Fr. O’Connor’s Homily: July 24th, 2016

17th Sunday in Ordinary Time – C


Genesis 18: 20-32

Colossians 2: 12-14

Luke 11: 1-13


A small boy was trying to move a big rock, and he wasn’t getting anywhere.  His dad was standing there watching him.  Finally his dad said, “Son, are you using all the strength you have to move that rock?”  The boy answered, “Yes, Dad, I am.”  The father replied, “No, you’re not, Son.  You haven’t asked me to help you.”

We have greater strength when we are connected with others.

Our age is very set on staying connected, isn’t it?  We e-mail.  We text.  We Tweet.  People bond through Facebook with their three or four thousand closest friends.  We strive to stay connected.

A bishop was celebrating Confirmation and he asked the students how many had their own cell phone.  Twenty-six of the twenty-eight had their own cell phones.  He asked them how much time a week they spent talking and texting.  One person claimed forty hours each week.  The average for that whole class was three hours a day on the phone.

Then the bishop asked, “Now, how much time do you spend with God every day in prayer?”  The most was fifteen minutes from that same class.  The average was less than eight minutes in prayer each day.

What does that say?  Three hours a day staying connected with friends and family, and eight minutes a day staying connected with God.  That calls the question, doesn’t it?  Is God my dearest friend, or a distant acquaintance?  What place do I give to God in my life?  They are questions for each one of us to ask ourselves.  And the facts about how, as stewards of God’s bountiful blessings, we use God’s gift of time tell us the truth.  Do I make the effort to stay connected with God … or not?

There was a person who was complaining to their priest, “I’ve stopped praying because God doesn’t answer my prayers.”  The priest responded, “If you treated your friends the way you treat God, they wouldn’t answer you either!”

What do our lives reveal about our desire to stay connected with God?

We hear about Abraham in the first reading, from the Book of Genesis, the very first book of the Bible.  Abraham seems to be bargaining with God.  God is upset with the sinful cities of Sodom and Gomorrah, and God says He’s going to destroy them.

And so on the way to Sodom, Abraham talks with God.  But notice the spirit of it.  Abraham has a close relationship with God, like a friendship. And you know how you can talk to a friend – a little differently than you can talk to an acquaintance.  And in talking to your friend, you know exactly which buttons to push.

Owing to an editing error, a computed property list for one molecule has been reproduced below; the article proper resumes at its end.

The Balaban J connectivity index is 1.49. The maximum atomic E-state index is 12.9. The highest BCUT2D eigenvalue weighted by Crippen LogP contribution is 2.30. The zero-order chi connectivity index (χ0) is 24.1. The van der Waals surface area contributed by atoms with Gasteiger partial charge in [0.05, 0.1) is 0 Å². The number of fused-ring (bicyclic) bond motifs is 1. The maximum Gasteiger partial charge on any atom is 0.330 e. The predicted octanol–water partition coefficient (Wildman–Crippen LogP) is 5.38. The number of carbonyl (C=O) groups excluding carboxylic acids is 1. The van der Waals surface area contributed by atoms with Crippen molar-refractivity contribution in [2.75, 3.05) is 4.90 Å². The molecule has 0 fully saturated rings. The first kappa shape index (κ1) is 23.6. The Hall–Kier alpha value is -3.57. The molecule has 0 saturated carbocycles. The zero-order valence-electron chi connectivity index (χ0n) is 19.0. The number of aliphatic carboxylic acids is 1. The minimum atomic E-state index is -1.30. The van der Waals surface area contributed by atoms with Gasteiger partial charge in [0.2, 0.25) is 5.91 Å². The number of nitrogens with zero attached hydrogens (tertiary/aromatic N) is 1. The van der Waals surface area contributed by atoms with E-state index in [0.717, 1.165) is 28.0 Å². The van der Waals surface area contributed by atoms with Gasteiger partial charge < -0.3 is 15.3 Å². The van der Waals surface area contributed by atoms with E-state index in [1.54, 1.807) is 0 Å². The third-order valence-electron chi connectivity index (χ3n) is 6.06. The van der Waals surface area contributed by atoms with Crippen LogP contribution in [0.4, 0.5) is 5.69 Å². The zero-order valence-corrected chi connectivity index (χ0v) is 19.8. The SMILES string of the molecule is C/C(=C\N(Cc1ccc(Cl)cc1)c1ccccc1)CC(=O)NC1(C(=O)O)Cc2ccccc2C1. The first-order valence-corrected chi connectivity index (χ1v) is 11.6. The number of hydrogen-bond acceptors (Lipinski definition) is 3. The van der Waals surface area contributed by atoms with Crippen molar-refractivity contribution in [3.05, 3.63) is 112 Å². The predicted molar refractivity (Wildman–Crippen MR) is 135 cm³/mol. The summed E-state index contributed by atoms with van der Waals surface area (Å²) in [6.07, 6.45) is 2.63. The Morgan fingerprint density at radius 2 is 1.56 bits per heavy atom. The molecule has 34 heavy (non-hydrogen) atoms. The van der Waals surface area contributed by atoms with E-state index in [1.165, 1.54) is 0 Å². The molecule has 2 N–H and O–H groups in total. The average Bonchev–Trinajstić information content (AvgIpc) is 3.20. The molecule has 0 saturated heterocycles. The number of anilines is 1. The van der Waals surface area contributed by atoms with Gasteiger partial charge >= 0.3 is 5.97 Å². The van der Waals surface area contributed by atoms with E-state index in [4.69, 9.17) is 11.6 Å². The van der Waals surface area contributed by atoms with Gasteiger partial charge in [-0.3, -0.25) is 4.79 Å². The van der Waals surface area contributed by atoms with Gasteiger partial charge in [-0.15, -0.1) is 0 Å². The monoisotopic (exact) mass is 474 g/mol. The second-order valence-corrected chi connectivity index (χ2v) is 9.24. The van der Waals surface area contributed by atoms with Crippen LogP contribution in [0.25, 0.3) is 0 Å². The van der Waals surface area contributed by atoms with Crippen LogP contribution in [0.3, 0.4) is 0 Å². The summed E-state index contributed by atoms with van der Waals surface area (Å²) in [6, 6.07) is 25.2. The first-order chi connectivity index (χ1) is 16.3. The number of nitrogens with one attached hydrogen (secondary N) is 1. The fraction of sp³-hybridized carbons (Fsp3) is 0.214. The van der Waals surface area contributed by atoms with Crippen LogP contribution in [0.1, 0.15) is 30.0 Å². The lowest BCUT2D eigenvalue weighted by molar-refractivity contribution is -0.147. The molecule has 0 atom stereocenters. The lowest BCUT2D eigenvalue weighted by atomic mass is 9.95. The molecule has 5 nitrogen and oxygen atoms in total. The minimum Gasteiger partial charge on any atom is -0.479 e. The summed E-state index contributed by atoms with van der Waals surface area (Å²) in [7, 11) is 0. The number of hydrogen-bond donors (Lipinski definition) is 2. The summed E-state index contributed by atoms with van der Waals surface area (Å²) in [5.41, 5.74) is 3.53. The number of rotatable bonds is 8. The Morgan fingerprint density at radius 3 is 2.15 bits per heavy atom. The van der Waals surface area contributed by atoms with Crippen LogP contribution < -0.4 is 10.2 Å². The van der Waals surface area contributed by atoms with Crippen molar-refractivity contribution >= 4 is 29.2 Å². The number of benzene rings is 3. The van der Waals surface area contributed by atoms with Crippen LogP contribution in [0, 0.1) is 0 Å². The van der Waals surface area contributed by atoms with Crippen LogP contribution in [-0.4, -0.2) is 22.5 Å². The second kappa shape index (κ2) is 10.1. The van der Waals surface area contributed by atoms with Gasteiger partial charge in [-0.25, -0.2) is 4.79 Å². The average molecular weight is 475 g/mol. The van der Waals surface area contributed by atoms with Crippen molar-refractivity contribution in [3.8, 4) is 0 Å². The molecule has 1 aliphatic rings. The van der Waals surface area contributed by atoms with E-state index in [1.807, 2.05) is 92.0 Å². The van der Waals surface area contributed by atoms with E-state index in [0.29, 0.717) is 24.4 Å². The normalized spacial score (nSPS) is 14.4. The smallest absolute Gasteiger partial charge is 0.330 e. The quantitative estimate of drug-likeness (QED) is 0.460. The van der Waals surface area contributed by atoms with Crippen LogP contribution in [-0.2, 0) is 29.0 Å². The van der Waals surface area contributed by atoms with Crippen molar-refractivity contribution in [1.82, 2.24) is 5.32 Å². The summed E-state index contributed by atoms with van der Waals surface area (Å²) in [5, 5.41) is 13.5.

Abraham praised God for being just.  And then he went from there… “Lord, what if in the city of Sodom we find fifty people who are innocent.  Will you destroy the whole city including those fifty?”

“No,” God says, “I won’t.”

“Well God, since you’re just and everybody knows it, how about forty-five people?  How about forty?  How about thirty?  How about twenty?  How about ten?”

“No,” God says.”  If there are ten people there that are innocent, I will not destroy the city.”

Abraham praised God for His justice, and Abraham connected with God in God’s work.

Jesus teaches us a very similar lesson in the Gospel today.  One of the disciples asks, “Jesus, would you teach us to pray just like John the Baptist taught his disciples?”  So Jesus taught them, and has taught us, that prayer that we call the Lord’s Prayer – the Our Father.

Notice that Jesus doesn’t begin by saying “Almighty God.”  He begins by saying, “This is how you are to pray.  Say Father…”  That’s personal.  That’s family.  That’s close.  That’s friendly.  Pray “Our Father.”

Jesus is saying “My Father is now your Father.  You are connected with Him.”

We need to visit the hot spots of our life, where we can connect with God – like we visit the hot spots of Wi-Fi.  God has offered us a relationship with Himself.  And God welcomes and waits for our response to Him.

I ask some questions of myself, and I ask you to ask the same questions of yourself:  Is God my dearest friend, or a distant acquaintance?  What place do I give to God in my life?  How connected am I right now with God?  How much do I want to be connected with God?

We remember that God’s connectivity is always on for me.  Is my receptivity always on for God?